Do you know how much a full funeral costs? I didn’t, and since my fiance and I aren’t particularly religious, we didn’t want to opt for a full ceremony (especially not for $15,000). If that is the right choice for you, fantastic —you’ll go into it with a clear understanding of the costs. If it’s not, Willful explains your other options really clearly.

Plus, you can always opt for “Let my family decide,” which is a good way to get out of making the choice now if anything feels way too tough. You also have unlimited edits to your will, so you can always change it later. (But FYI, every time you change your will, you’ll need to print it out and sign it again)

What’s the worst part of Willful?

Genuinely, the part that is the most hassle in my case is finding people who aren’t in my will to witness my signature.

That's a pretty minor hassle in the grand scheme of hassles that come with getting a will. But it’s the only one Willful didn’t streamline, and it’s because they literally can’t, because the law.

How much does it cost?

Willful has three pricing tiers, depending on what you need covered. Luckily, it’s pretty easy to figure out which tier is the right fit for you, since there’s no legalese involved.

The Essentials Plan – $99

This is your basic last will and testament, perfect for a single person who wants to put a plan in place to handle their estate, their children and their final wishes. If you want to leave $10,000 to the person who agreed to care for your pet in the event of your untimely demise, this will give you the documents you need to make sure that happens.

The Premium Plan – $149

This plan is like the Essentials, plus. You get everything mentioned above, but you also get everything you need to plan for emergencies. If you’re ever in a coma, the documents you fill out as part of this plan let you pick who gets to make your medical and financial decisions when you can’t, and it also tells them what you want those choices to be. (But pro tip, please actually tell the person you’ve chosen them, it would be a horrible surprise.)

The Family Plan – from $125 per plan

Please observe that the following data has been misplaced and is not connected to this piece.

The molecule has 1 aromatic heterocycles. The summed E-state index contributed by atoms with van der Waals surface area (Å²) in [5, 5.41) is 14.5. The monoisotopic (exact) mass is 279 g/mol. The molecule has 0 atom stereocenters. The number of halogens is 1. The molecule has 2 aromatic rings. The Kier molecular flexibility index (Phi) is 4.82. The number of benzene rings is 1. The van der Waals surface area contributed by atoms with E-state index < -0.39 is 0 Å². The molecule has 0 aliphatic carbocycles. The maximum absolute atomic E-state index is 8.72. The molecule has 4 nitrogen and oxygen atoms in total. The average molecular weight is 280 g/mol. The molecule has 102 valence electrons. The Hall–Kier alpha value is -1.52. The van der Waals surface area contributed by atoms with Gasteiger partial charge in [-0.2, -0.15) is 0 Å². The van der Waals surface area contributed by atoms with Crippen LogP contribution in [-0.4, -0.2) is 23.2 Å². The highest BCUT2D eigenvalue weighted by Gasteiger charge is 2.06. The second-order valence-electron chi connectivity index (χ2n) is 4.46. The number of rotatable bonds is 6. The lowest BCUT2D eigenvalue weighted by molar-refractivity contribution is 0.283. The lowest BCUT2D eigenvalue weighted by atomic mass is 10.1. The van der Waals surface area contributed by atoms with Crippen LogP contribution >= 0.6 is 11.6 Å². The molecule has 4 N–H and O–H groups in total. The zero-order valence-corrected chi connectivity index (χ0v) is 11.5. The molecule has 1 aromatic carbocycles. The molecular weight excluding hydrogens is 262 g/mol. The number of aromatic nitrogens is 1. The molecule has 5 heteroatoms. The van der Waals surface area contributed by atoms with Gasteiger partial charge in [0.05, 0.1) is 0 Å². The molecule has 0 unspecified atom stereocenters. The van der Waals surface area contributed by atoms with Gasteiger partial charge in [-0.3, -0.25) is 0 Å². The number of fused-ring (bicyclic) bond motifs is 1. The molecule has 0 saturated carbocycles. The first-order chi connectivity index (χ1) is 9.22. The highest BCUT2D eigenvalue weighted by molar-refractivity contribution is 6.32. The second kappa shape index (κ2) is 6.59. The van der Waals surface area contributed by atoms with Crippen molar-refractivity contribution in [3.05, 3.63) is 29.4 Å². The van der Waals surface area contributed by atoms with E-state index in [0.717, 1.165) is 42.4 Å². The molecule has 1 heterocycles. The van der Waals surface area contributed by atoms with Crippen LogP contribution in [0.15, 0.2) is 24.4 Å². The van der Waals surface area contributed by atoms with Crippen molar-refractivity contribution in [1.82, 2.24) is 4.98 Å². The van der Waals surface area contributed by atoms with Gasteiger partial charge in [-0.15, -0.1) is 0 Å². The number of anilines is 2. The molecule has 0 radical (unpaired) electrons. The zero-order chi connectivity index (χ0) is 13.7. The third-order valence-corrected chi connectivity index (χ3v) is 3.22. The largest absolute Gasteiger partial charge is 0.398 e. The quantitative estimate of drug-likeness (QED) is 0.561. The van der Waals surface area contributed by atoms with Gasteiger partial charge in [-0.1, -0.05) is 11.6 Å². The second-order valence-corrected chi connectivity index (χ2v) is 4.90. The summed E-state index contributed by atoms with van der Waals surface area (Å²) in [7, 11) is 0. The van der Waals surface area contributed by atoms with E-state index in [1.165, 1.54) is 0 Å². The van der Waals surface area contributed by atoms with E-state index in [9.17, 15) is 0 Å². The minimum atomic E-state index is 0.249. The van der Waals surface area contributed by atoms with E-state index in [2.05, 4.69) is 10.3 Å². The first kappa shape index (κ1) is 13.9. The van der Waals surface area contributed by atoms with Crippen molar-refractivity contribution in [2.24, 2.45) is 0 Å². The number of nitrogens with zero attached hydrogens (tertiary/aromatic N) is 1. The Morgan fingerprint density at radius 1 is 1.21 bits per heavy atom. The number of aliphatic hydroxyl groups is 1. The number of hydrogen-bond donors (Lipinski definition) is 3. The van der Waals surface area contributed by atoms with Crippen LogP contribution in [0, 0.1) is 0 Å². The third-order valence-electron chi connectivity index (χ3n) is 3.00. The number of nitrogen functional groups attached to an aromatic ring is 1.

You get all of the above, but for your whole family. You have the option to buy two to six plans that each include a last will and testament and the ability to determine who your want to act on your behalf in an emergency. It's the best option for couples because you'll score additional savings when purchasing as a family.

Here’s a quick overview of the features, if you’re more of a visual learner.

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We did the Family Plan, and it was perfect for what we both needed. Plus, with unlimited updates on every plan, we’re covered in case we need to update it to add in any new dependents.

You know, like a dog or something. No pressure.

Any hidden fees or tricky parts?

Nope.

Bottom line?

If you have kids, a partner or you want to save your loved ones a lot of stress and heartache in the worst-case scenario, making a will is something that needs to be on your financial to-do list.

If you’re reading this review, you probably knew that already, and you just hadn’t gotten around to finding a lawyer and doing the thing — but now, the thing is so easy to do, thanks to Willful.

Sure, it’s not right for everyone, and there are definitely cases where finding a lawyer to draw up a will for you is very much the right choice. However, if you, like me, have a fairly straightforward situation and just want it in writing? It’s a fantastic and easy-to-use option.

About the Author

Desirae Odjick

Desirae Odjick

Freelance Contributor

Desirae Odjick realized years ago that in order to afford the life she wanted, she'd have to get serious about money—but she wanted to get serious about it in a fun way. Since then, she's been writing about her personal finance journey in an approachable way, helping others demystify dense financial topics.